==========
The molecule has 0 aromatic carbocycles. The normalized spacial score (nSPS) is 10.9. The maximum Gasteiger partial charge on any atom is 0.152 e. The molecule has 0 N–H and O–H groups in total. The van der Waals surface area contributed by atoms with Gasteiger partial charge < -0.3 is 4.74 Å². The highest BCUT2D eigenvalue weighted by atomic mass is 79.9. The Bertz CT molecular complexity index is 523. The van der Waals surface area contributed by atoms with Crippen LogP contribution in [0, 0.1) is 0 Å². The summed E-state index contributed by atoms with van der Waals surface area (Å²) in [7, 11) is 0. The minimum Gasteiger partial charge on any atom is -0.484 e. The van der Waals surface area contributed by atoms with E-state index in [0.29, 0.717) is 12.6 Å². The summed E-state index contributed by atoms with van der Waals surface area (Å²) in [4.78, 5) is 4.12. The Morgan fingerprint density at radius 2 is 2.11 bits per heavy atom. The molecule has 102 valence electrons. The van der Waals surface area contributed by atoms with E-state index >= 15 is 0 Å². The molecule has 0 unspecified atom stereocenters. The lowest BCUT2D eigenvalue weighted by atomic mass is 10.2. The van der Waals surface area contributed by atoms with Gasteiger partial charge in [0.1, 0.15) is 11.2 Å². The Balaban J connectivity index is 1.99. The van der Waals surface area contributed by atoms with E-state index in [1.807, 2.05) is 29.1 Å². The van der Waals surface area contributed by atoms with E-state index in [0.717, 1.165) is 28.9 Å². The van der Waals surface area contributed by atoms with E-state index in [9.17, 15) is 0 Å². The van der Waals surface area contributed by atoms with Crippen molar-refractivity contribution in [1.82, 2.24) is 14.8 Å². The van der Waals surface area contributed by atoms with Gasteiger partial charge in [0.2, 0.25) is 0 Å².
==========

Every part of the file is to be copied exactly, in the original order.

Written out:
The molecule has 0 aromatic carbocycles. The normalized spacial score (nSPS) is 10.9. The maximum Gasteiger partial charge on any atom is 0.152 e. The molecule has 0 N–H and O–H groups in total. The van der Waals surface area contributed by atoms with Gasteiger partial charge < -0.3 is 4.74 Å². The highest BCUT2D eigenvalue weighted by atomic mass is 79.9. The Bertz CT molecular complexity index is 523. The van der Waals surface area contributed by atoms with Crippen LogP contribution in [0, 0.1) is 0 Å². The summed E-state index contributed by atoms with van der Waals surface area (Å²) in [7, 11) is 0. The minimum Gasteiger partial charge on any atom is -0.484 e. The van der Waals surface area contributed by atoms with E-state index in [0.29, 0.717) is 12.6 Å². The summed E-state index contributed by atoms with van der Waals surface area (Å²) in [4.78, 5) is 4.12. The Morgan fingerprint density at radius 2 is 2.11 bits per heavy atom. The molecule has 102 valence electrons. The van der Waals surface area contributed by atoms with E-state index >= 15 is 0 Å². The molecule has 0 unspecified atom stereocenters. The lowest BCUT2D eigenvalue weighted by atomic mass is 10.2. The van der Waals surface area contributed by atoms with Gasteiger partial charge in [0.1, 0.15) is 11.2 Å². The Balaban J connectivity index is 1.99. The van der Waals surface area contributed by atoms with E-state index in [1.807, 2.05) is 29.1 Å². The van der Waals surface area contributed by atoms with E-state index in [0.717, 1.165) is 28.9 Å². The van der Waals surface area contributed by atoms with E-state index in [9.17, 15) is 0 Å². The van der Waals surface area contributed by atoms with Crippen molar-refractivity contribution in [1.82, 2.24) is 14.8 Å². The van der Waals surface area contributed by atoms with Gasteiger partial charge in [0.2, 0.25) is 0 Å².